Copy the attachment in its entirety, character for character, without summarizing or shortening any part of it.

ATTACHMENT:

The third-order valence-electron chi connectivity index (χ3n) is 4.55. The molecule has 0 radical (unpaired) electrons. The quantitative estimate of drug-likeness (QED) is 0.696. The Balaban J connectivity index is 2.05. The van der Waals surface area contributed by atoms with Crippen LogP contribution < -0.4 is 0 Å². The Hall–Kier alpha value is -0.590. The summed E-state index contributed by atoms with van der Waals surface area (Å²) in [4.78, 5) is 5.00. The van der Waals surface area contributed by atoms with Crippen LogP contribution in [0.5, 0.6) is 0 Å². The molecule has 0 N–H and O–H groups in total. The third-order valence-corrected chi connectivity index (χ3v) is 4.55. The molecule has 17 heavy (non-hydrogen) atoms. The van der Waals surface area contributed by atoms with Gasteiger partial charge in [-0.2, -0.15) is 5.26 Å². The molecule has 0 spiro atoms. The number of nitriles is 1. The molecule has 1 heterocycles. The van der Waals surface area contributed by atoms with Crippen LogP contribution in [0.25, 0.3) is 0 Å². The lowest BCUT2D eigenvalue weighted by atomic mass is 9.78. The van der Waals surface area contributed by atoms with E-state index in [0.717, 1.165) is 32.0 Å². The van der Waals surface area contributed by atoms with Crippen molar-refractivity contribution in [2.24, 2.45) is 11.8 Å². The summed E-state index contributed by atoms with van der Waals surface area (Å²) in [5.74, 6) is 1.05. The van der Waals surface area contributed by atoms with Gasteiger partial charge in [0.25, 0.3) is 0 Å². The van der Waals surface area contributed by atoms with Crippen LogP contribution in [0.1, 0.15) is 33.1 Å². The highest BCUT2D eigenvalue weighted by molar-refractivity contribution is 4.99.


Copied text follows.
The third-order valence-electron chi connectivity index (χ3n) is 4.55. The molecule has 0 radical (unpaired) electrons. The quantitative estimate of drug-likeness (QED) is 0.696. The Balaban J connectivity index is 2.05. The van der Waals surface area contributed by atoms with Crippen LogP contribution < -0.4 is 0 Å². The Hall–Kier alpha value is -0.590. The summed E-state index contributed by atoms with van der Waals surface area (Å²) in [4.78, 5) is 5.00. The van der Waals surface area contributed by atoms with Crippen LogP contribution in [0.5, 0.6) is 0 Å². The molecule has 0 N–H and O–H groups in total. The third-order valence-corrected chi connectivity index (χ3v) is 4.55. The molecule has 17 heavy (non-hydrogen) atoms. The van der Waals surface area contributed by atoms with Gasteiger partial charge in [-0.2, -0.15) is 5.26 Å². The molecule has 0 spiro atoms. The number of nitriles is 1. The molecule has 1 heterocycles. The van der Waals surface area contributed by atoms with Crippen LogP contribution in [0.25, 0.3) is 0 Å². The lowest BCUT2D eigenvalue weighted by atomic mass is 9.78. The van der Waals surface area contributed by atoms with E-state index in [0.717, 1.165) is 32.0 Å². The van der Waals surface area contributed by atoms with Crippen molar-refractivity contribution in [2.24, 2.45) is 11.8 Å². The summed E-state index contributed by atoms with van der Waals surface area (Å²) in [5.74, 6) is 1.05. The van der Waals surface area contributed by atoms with Gasteiger partial charge in [0.25, 0.3) is 0 Å². The van der Waals surface area contributed by atoms with Crippen LogP contribution in [0.1, 0.15) is 33.1 Å². The highest BCUT2D eigenvalue weighted by molar-refractivity contribution is 4.99.